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Every day brings us closer to finding a cure for cardiovascular disease - New Zealand's number one killer. Here is the latest from our research laboratories.
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HRI speaks to Channel 7 News

HRI's Professor Annemarie Hennessy talks to Channel 7 News about preeclampsia, a leading cause of stillbirths and newborn deaths, and which also doubles a woman’s risk of heart disease and stroke later in life.

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Smart new nanoparticle makes good drugs brilliant

Smart new nanoparticle makes good drugs brilliant

Scientists at Heart Research Institute have engineered multifunctional nanoparticles that can effectively work as ‘nanocarriers’, hauling a wide range of molecules including drugs or genetic material, to exactly where it needs to go in the body. These super-charged nanoparticles with truck-like power and GPS-style precision are poised to change the way medication is delivered to sick Australians.

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Silk mends broken hearts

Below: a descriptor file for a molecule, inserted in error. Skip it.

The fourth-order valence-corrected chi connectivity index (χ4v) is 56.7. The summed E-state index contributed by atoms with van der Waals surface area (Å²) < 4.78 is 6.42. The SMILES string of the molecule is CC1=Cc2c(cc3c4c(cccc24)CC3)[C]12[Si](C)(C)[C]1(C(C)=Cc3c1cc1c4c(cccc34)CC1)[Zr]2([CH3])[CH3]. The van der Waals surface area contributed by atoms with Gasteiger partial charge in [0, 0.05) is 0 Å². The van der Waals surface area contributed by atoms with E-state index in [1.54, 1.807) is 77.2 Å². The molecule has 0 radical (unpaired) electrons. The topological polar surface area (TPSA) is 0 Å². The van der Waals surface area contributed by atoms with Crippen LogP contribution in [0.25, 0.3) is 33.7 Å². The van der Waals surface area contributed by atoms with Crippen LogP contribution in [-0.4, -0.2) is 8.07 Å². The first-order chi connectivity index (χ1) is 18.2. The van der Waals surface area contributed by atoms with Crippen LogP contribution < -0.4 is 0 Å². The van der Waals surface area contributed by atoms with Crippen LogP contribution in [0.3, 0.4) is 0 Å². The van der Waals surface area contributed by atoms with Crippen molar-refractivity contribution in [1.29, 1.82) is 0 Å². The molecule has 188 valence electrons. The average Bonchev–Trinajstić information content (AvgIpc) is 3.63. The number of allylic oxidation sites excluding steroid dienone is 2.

Silk mends broken hearts

The world’s most luxurious fabric could soon be used to weave blood vessels that offer life to heart bypass patients, a breakthrough HRI study has found. Scientists at HRI in Sydney built and tested silk blood vessels and discovered they’re more effective and better tolerated than synthetic materials currently used in Australian hospitals. 

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Crystal ball molecule predicts diabetes before it strikes

Crystal ball molecule predicts diabetes before it strikes

HRI researchers have developed a simple test to predict diabetes more than a decade before it strikes, a breakthrough that could help ease the impending diabetes epidemic. The team has uncovered an important molecule found in liver fat that can identify who is most at risk of developing diabetes and other cardio-metabolic disorders like liver disease.  

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New drug hope to target silent killer

New drug hope to target silent killer

An exciting new treatment for very high blood pressure is on the horizon after a world-first discovery by Heart Research Institute scientists, who have uncovered a brain chemical instrumental in triggering hypertension, the so-called silent killer responsible for the deaths of thousands of Australians each year.

The researchers are optimistic the results, published this week in the American Journal of Physiology-Heart and Circulatory Physiology, will ultimately lead to a powerful new treatment that blocks a neurotransmitter and frees patients from the dangers of hypertension. 

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